BEWARE of online home estimates!  Sites like Zillow or Trulia (who was recently bought out by Zillow, so they are now pretty much one in the same) will give you an estimated value of your home, but it’s been found that they get within 5% of actual market value only about 50% of the time.  While you can use their estimate to get an idea of what you’re home is worth, don’t get caught up in that number.  Once you’ve determined that you can sell and you’ll still have some money left in your pocket, it’s time to move to the next step.

2. Declutter and Depersonalize

9ORZU6QN7SI’ve talked about this before but that’s because this is probably the easiest and most cost-effective way to get your home ready to sell.  Take a look around your house.  Are there pictures of family and friends all over your walls?  Buyers don’t want to see them.  It’s hard to envision yourself in a house where there are signs of someone else’s life everywhere. Take anything that’s specific to you or your family: photos, trophies/awards, kids’ art, personalized/monogrammed items and store them.  You’re going to have to pack them for the move anyway!  If you’re not quite ready to see your wall sans family portrait, make a note now of everything that will have to be put away before your home starts being shown.  Especially for homes with children, this will be more things than you initially think!

Cluttered spaces are a big turn off as well.  As comfy as your oversized recliner is, the fact that it takes up half the floor space in your living room isn’t doing you any favors.  A good real estate agent will have access to a staging company that will be able to do most of the hard work for you, but before you make that call, it’s good to know what pieces you’ll need to put in storage.  Take this time to do some research on local storage companies.  That way, when the time does come to move out your bigger, bulkier furniture, you’ll already know who has the best deal.

3. Make Minor Repairs

6B70C91911You don’t need a professional to tell you that the doorknob you have to jiggle just so isn’t a selling point.  Make sure finishes are functional and don’t look dated.  Go through each room and replace anything that is staying with the house that wobbles or flickers.  Wood floors should probably be refinished and unless carpet is spotless, it should be replaced.  While you can offer a credit to the buyer to make your home more enticing, it’s a lot easier for someone to fall in love with the plush feel below their feet.

If your roof needs replacing, bite the bullet and just do it. The second you hire a real estate agent, they’re going to suggest you do it anyway. Roofs in disrepair can turn off a buyer faster than you can blink three times.  No one wants to worry whether the rain is going to leak through during the first big storm.

Landscaping and paint jobs shouldn’t be ignored, either!  My earlier post (which I linked to above, but here it is again) goes into much more detail about updates such as these. In short, buyers generally want something move-in ready.  The closer you are to that, the more buyers will be interested and the more they will be willing to pay.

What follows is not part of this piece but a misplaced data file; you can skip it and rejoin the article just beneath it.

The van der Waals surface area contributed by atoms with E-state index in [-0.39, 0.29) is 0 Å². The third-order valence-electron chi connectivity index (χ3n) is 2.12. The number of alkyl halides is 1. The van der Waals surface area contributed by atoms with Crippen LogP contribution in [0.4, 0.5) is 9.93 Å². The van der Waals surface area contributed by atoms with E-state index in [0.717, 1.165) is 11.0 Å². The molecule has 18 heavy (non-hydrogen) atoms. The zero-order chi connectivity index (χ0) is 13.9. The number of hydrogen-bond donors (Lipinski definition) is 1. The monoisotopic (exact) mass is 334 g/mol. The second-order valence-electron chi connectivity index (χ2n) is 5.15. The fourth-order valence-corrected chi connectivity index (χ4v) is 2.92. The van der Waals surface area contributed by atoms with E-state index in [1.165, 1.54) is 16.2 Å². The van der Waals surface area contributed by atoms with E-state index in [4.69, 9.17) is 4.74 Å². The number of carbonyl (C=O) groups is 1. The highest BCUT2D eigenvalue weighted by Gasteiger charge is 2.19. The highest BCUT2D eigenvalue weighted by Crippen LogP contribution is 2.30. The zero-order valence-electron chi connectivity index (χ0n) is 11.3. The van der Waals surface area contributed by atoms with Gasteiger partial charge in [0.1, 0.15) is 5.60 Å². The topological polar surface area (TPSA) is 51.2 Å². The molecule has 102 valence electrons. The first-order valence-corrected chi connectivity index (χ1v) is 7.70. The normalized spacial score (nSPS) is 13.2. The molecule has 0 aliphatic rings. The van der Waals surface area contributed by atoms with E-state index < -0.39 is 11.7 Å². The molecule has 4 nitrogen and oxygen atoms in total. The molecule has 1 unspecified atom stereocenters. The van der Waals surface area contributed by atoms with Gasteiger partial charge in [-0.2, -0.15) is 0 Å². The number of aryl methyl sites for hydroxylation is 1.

4. Think About Throwing in Extras

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Sometimes a buyer will walk into a home and fall in love with some of the stuff you have inside.  Of course you’re probably not going to give them your bed, but certain things like appliances can sweeten the deal.  Is there anything that you would be willing to part with?  Maybe there’s a large bookcase in your den that was custom built to fit that wall.  There’s a good chance that you won’t want to bring that with you either because it’s too large and cumbersome, or because it’s a weird size that only works for that room in particular.  I was in a house recently that had a large freestanding island in the kitchen.  The seller planned to leave it behind because even though it wasn’t fixed to the house, it was so heavy that taking it along was impractical.  It fit really well with the general aesthetic of the house (very modern) and added a lot of counter space that otherwise would have been lacking in the home.

*On a quick side note, if you plan on leaving any furniture or appliances when you do move out, make sure the movers know not to take those things!  If those items are promised in the purchase agreement and aren’t there when the new owners show up, you’ll be in trouble!*

5. Find a Real Estate Agent You Trust

96E1A8F1CBYou’ve done your homework, made sure your house looks great, and now you’re really ready to sell!  Make sure you’re hiring an agent that you trust and that you’ll know can get the job done for you.  Interview different agents to find out who’s services fit best with your needs, and most importantly, find someone you like!  You’ll have to work closely with this person for a while so if they have a personality that clashes with yours, it could be an early red flag.  If you choose a Realtor®, know that we must abide by a strict code of ethics that are not required by other agents.

Now, the only thing left to do is list your house!

Posted on November 2, 2015 at 11:16 PM